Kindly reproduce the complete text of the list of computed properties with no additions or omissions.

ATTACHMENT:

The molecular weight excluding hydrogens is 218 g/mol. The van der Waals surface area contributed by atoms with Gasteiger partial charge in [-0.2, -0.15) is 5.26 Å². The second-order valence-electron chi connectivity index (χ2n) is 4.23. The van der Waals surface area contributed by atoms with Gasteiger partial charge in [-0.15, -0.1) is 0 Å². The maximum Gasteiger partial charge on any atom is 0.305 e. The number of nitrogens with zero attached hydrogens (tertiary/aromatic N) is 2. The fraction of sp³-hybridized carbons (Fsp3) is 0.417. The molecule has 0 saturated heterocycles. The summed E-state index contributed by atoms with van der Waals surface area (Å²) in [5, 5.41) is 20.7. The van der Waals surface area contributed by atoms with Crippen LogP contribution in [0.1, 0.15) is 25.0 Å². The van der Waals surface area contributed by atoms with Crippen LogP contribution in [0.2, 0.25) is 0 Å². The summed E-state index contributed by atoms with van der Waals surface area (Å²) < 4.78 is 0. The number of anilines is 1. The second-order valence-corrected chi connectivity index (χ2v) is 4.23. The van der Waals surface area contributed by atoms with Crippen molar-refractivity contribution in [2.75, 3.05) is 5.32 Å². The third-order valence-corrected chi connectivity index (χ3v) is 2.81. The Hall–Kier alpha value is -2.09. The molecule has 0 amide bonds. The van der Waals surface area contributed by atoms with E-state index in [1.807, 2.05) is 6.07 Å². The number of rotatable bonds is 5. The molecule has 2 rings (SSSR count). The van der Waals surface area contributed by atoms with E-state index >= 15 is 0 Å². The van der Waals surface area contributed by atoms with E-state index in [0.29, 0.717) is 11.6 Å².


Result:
The molecular weight excluding hydrogens is 218 g/mol. The van der Waals surface area contributed by atoms with Gasteiger partial charge in [-0.2, -0.15) is 5.26 Å². The second-order valence-electron chi connectivity index (χ2n) is 4.23. The van der Waals surface area contributed by atoms with Gasteiger partial charge in [-0.15, -0.1) is 0 Å². The maximum Gasteiger partial charge on any atom is 0.305 e. The number of nitrogens with zero attached hydrogens (tertiary/aromatic N) is 2. The fraction of sp³-hybridized carbons (Fsp3) is 0.417. The molecule has 0 saturated heterocycles. The summed E-state index contributed by atoms with van der Waals surface area (Å²) in [5, 5.41) is 20.7. The van der Waals surface area contributed by atoms with Crippen LogP contribution in [0.1, 0.15) is 25.0 Å². The van der Waals surface area contributed by atoms with Crippen LogP contribution in [0.2, 0.25) is 0 Å². The summed E-state index contributed by atoms with van der Waals surface area (Å²) < 4.78 is 0. The number of anilines is 1. The second-order valence-corrected chi connectivity index (χ2v) is 4.23. The van der Waals surface area contributed by atoms with Crippen molar-refractivity contribution in [2.75, 3.05) is 5.32 Å². The third-order valence-corrected chi connectivity index (χ3v) is 2.81. The Hall–Kier alpha value is -2.09. The molecule has 0 amide bonds. The van der Waals surface area contributed by atoms with E-state index in [1.807, 2.05) is 6.07 Å². The number of rotatable bonds is 5. The molecule has 2 rings (SSSR count). The van der Waals surface area contributed by atoms with E-state index >= 15 is 0 Å². The van der Waals surface area contributed by atoms with E-state index in [0.29, 0.717) is 11.6 Å².